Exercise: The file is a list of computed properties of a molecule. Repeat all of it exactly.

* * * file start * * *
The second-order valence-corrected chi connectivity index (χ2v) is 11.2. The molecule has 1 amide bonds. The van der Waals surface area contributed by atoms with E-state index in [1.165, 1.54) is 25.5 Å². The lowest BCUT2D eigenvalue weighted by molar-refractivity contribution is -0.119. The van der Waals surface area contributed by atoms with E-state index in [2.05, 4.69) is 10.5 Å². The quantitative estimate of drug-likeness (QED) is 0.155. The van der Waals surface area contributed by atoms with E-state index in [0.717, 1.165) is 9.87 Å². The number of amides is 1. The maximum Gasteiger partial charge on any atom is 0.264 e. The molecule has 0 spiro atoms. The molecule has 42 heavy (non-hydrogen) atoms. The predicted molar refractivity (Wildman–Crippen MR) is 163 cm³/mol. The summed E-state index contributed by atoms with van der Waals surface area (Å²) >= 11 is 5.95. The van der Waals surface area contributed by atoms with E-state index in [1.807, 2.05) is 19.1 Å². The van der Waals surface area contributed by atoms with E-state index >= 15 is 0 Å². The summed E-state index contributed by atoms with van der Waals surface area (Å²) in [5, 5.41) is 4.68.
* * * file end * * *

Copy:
The second-order valence-corrected chi connectivity index (χ2v) is 11.2. The molecule has 1 amide bonds. The van der Waals surface area contributed by atoms with E-state index in [1.165, 1.54) is 25.5 Å². The lowest BCUT2D eigenvalue weighted by molar-refractivity contribution is -0.119. The van der Waals surface area contributed by atoms with E-state index in [2.05, 4.69) is 10.5 Å². The quantitative estimate of drug-likeness (QED) is 0.155. The van der Waals surface area contributed by atoms with E-state index in [0.717, 1.165) is 9.87 Å². The number of amides is 1. The maximum Gasteiger partial charge on any atom is 0.264 e. The molecule has 0 spiro atoms. The molecule has 42 heavy (non-hydrogen) atoms. The predicted molar refractivity (Wildman–Crippen MR) is 163 cm³/mol. The summed E-state index contributed by atoms with van der Waals surface area (Å²) >= 11 is 5.95. The van der Waals surface area contributed by atoms with E-state index in [1.807, 2.05) is 19.1 Å². The van der Waals surface area contributed by atoms with E-state index >= 15 is 0 Å². The summed E-state index contributed by atoms with van der Waals surface area (Å²) in [5, 5.41) is 4.68.